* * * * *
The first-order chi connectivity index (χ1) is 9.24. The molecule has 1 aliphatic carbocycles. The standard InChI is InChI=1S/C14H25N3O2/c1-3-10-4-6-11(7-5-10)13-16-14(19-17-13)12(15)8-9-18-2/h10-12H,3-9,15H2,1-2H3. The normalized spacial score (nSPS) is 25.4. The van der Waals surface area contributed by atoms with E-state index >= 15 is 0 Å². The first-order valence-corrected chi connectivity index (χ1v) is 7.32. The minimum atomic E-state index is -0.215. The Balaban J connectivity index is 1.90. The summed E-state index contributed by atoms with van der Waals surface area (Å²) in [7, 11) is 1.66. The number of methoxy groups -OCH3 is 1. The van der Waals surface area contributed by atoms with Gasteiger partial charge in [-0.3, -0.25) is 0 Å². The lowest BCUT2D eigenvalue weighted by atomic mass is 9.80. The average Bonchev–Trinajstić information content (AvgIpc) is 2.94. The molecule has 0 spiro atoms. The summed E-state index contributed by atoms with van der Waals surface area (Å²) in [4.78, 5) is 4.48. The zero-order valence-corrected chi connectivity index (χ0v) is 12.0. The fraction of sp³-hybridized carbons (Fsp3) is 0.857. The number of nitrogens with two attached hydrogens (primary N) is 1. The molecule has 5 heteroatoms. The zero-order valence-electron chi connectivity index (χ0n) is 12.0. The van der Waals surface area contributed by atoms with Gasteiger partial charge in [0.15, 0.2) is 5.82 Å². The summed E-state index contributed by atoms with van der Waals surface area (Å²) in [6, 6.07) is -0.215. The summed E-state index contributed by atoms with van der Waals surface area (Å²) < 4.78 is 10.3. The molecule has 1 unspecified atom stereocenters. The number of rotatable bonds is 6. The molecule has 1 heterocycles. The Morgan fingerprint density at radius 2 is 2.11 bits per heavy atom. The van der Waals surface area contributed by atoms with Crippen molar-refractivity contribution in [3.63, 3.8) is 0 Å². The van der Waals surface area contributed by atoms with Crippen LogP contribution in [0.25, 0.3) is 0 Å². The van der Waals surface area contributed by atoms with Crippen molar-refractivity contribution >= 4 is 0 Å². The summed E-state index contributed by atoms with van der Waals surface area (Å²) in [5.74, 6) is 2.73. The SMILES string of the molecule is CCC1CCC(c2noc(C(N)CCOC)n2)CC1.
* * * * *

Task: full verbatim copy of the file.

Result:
The first-order chi connectivity index (χ1) is 9.24. The molecule has 1 aliphatic carbocycles. The standard InChI is InChI=1S/C14H25N3O2/c1-3-10-4-6-11(7-5-10)13-16-14(19-17-13)12(15)8-9-18-2/h10-12H,3-9,15H2,1-2H3. The normalized spacial score (nSPS) is 25.4. The van der Waals surface area contributed by atoms with E-state index >= 15 is 0 Å². The first-order valence-corrected chi connectivity index (χ1v) is 7.32. The minimum atomic E-state index is -0.215. The Balaban J connectivity index is 1.90. The summed E-state index contributed by atoms with van der Waals surface area (Å²) in [7, 11) is 1.66. The number of methoxy groups -OCH3 is 1. The van der Waals surface area contributed by atoms with Gasteiger partial charge in [-0.3, -0.25) is 0 Å². The lowest BCUT2D eigenvalue weighted by atomic mass is 9.80. The average Bonchev–Trinajstić information content (AvgIpc) is 2.94. The molecule has 0 spiro atoms. The summed E-state index contributed by atoms with van der Waals surface area (Å²) in [4.78, 5) is 4.48. The zero-order valence-corrected chi connectivity index (χ0v) is 12.0. The fraction of sp³-hybridized carbons (Fsp3) is 0.857. The number of nitrogens with two attached hydrogens (primary N) is 1. The molecule has 5 heteroatoms. The zero-order valence-electron chi connectivity index (χ0n) is 12.0. The van der Waals surface area contributed by atoms with Gasteiger partial charge in [0.15, 0.2) is 5.82 Å². The summed E-state index contributed by atoms with van der Waals surface area (Å²) in [6, 6.07) is -0.215. The summed E-state index contributed by atoms with van der Waals surface area (Å²) < 4.78 is 10.3. The molecule has 1 unspecified atom stereocenters. The number of rotatable bonds is 6. The molecule has 1 heterocycles. The Morgan fingerprint density at radius 2 is 2.11 bits per heavy atom. The van der Waals surface area contributed by atoms with Crippen molar-refractivity contribution in [3.63, 3.8) is 0 Å². The van der Waals surface area contributed by atoms with Crippen LogP contribution in [0.25, 0.3) is 0 Å². The van der Waals surface area contributed by atoms with Crippen molar-refractivity contribution >= 4 is 0 Å². The summed E-state index contributed by atoms with van der Waals surface area (Å²) in [5.74, 6) is 2.73. The SMILES string of the molecule is CCC1CCC(c2noc(C(N)CCOC)n2)CC1.